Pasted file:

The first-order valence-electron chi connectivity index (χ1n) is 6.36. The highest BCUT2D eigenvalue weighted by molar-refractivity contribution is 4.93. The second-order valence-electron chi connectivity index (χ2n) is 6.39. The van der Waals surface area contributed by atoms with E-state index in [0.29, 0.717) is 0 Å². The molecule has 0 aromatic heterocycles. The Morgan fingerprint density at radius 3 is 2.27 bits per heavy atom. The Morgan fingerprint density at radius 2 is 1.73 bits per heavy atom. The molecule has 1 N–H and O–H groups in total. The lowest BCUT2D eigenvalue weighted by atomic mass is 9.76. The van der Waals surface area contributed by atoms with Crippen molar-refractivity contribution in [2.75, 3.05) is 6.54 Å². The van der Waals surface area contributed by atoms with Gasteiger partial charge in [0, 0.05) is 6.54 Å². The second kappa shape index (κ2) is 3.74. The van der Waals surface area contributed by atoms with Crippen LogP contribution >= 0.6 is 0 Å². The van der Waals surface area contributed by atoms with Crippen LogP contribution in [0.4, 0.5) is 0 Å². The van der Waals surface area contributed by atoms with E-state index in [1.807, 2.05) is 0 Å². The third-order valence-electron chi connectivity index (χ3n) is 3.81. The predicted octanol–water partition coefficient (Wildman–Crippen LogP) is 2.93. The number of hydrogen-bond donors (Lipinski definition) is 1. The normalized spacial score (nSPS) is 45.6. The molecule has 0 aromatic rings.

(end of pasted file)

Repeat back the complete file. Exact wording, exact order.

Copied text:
The first-order valence-electron chi connectivity index (χ1n) is 6.36. The highest BCUT2D eigenvalue weighted by molar-refractivity contribution is 4.93. The second-order valence-electron chi connectivity index (χ2n) is 6.39. The van der Waals surface area contributed by atoms with E-state index in [0.29, 0.717) is 0 Å². The molecule has 0 aromatic heterocycles. The Morgan fingerprint density at radius 3 is 2.27 bits per heavy atom. The Morgan fingerprint density at radius 2 is 1.73 bits per heavy atom. The molecule has 1 N–H and O–H groups in total. The lowest BCUT2D eigenvalue weighted by atomic mass is 9.76. The van der Waals surface area contributed by atoms with Crippen molar-refractivity contribution in [2.75, 3.05) is 6.54 Å². The van der Waals surface area contributed by atoms with Gasteiger partial charge in [0, 0.05) is 6.54 Å². The second kappa shape index (κ2) is 3.74. The van der Waals surface area contributed by atoms with Crippen LogP contribution >= 0.6 is 0 Å². The van der Waals surface area contributed by atoms with Crippen LogP contribution in [0.4, 0.5) is 0 Å². The van der Waals surface area contributed by atoms with E-state index in [1.807, 2.05) is 0 Å². The third-order valence-electron chi connectivity index (χ3n) is 3.81. The predicted octanol–water partition coefficient (Wildman–Crippen LogP) is 2.93. The number of hydrogen-bond donors (Lipinski definition) is 1. The normalized spacial score (nSPS) is 45.6. The molecule has 0 aromatic rings.